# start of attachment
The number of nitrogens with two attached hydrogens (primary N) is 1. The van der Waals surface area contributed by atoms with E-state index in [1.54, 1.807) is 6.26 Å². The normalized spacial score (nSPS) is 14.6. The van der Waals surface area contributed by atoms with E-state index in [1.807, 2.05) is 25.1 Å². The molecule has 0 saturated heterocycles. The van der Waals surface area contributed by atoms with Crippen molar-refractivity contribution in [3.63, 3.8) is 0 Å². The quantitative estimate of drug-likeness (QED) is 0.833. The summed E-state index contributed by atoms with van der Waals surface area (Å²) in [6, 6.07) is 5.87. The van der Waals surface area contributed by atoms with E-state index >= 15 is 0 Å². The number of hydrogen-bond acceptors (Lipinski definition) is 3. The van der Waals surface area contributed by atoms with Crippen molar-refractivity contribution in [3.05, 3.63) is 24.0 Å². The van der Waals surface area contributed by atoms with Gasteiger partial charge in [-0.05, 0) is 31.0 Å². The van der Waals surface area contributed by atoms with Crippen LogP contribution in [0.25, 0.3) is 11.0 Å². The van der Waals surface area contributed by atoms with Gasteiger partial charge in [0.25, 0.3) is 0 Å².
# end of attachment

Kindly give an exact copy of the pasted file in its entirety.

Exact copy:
The number of nitrogens with two attached hydrogens (primary N) is 1. The van der Waals surface area contributed by atoms with E-state index in [1.54, 1.807) is 6.26 Å². The normalized spacial score (nSPS) is 14.6. The van der Waals surface area contributed by atoms with E-state index in [1.807, 2.05) is 25.1 Å². The molecule has 0 saturated heterocycles. The van der Waals surface area contributed by atoms with Crippen molar-refractivity contribution in [3.63, 3.8) is 0 Å². The quantitative estimate of drug-likeness (QED) is 0.833. The summed E-state index contributed by atoms with van der Waals surface area (Å²) in [6, 6.07) is 5.87. The van der Waals surface area contributed by atoms with E-state index >= 15 is 0 Å². The number of hydrogen-bond acceptors (Lipinski definition) is 3. The van der Waals surface area contributed by atoms with Crippen molar-refractivity contribution in [3.05, 3.63) is 24.0 Å². The van der Waals surface area contributed by atoms with Gasteiger partial charge in [-0.05, 0) is 31.0 Å². The van der Waals surface area contributed by atoms with Crippen LogP contribution in [0.25, 0.3) is 11.0 Å². The van der Waals surface area contributed by atoms with Gasteiger partial charge in [0.25, 0.3) is 0 Å².